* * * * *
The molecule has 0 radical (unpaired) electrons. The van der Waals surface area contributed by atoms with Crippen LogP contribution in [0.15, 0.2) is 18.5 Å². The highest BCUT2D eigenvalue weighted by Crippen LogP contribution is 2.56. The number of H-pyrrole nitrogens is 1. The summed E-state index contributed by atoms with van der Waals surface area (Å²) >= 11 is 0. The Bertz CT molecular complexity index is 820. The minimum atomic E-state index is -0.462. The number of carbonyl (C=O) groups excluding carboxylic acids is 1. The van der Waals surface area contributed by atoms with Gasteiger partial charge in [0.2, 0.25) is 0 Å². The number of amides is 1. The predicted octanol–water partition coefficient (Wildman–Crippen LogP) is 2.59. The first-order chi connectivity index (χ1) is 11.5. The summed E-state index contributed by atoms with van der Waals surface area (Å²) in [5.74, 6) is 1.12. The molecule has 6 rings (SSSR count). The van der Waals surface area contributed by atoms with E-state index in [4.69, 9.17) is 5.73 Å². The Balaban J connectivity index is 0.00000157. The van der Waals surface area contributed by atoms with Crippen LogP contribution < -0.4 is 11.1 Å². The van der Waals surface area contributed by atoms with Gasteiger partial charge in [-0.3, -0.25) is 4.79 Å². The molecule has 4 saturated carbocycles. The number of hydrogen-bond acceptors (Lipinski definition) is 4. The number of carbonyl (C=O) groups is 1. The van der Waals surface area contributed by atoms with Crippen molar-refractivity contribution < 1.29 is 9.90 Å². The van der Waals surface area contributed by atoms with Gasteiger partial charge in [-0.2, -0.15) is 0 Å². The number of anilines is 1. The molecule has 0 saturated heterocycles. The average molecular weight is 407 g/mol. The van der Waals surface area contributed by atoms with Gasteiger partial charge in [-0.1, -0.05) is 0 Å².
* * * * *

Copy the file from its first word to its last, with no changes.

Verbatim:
The molecule has 0 radical (unpaired) electrons. The van der Waals surface area contributed by atoms with Crippen LogP contribution in [0.15, 0.2) is 18.5 Å². The highest BCUT2D eigenvalue weighted by Crippen LogP contribution is 2.56. The number of H-pyrrole nitrogens is 1. The summed E-state index contributed by atoms with van der Waals surface area (Å²) >= 11 is 0. The Bertz CT molecular complexity index is 820. The minimum atomic E-state index is -0.462. The number of carbonyl (C=O) groups excluding carboxylic acids is 1. The van der Waals surface area contributed by atoms with Gasteiger partial charge in [0.2, 0.25) is 0 Å². The number of amides is 1. The predicted octanol–water partition coefficient (Wildman–Crippen LogP) is 2.59. The first-order chi connectivity index (χ1) is 11.5. The summed E-state index contributed by atoms with van der Waals surface area (Å²) in [5.74, 6) is 1.12. The molecule has 6 rings (SSSR count). The van der Waals surface area contributed by atoms with E-state index in [4.69, 9.17) is 5.73 Å². The Balaban J connectivity index is 0.00000157. The van der Waals surface area contributed by atoms with Crippen LogP contribution < -0.4 is 11.1 Å². The van der Waals surface area contributed by atoms with Gasteiger partial charge in [-0.3, -0.25) is 4.79 Å². The molecule has 4 saturated carbocycles. The number of hydrogen-bond acceptors (Lipinski definition) is 4. The number of carbonyl (C=O) groups is 1. The van der Waals surface area contributed by atoms with Crippen molar-refractivity contribution < 1.29 is 9.90 Å². The van der Waals surface area contributed by atoms with Gasteiger partial charge in [-0.2, -0.15) is 0 Å². The number of anilines is 1. The molecule has 0 saturated heterocycles. The average molecular weight is 407 g/mol. The van der Waals surface area contributed by atoms with Gasteiger partial charge in [-0.1, -0.05) is 0 Å².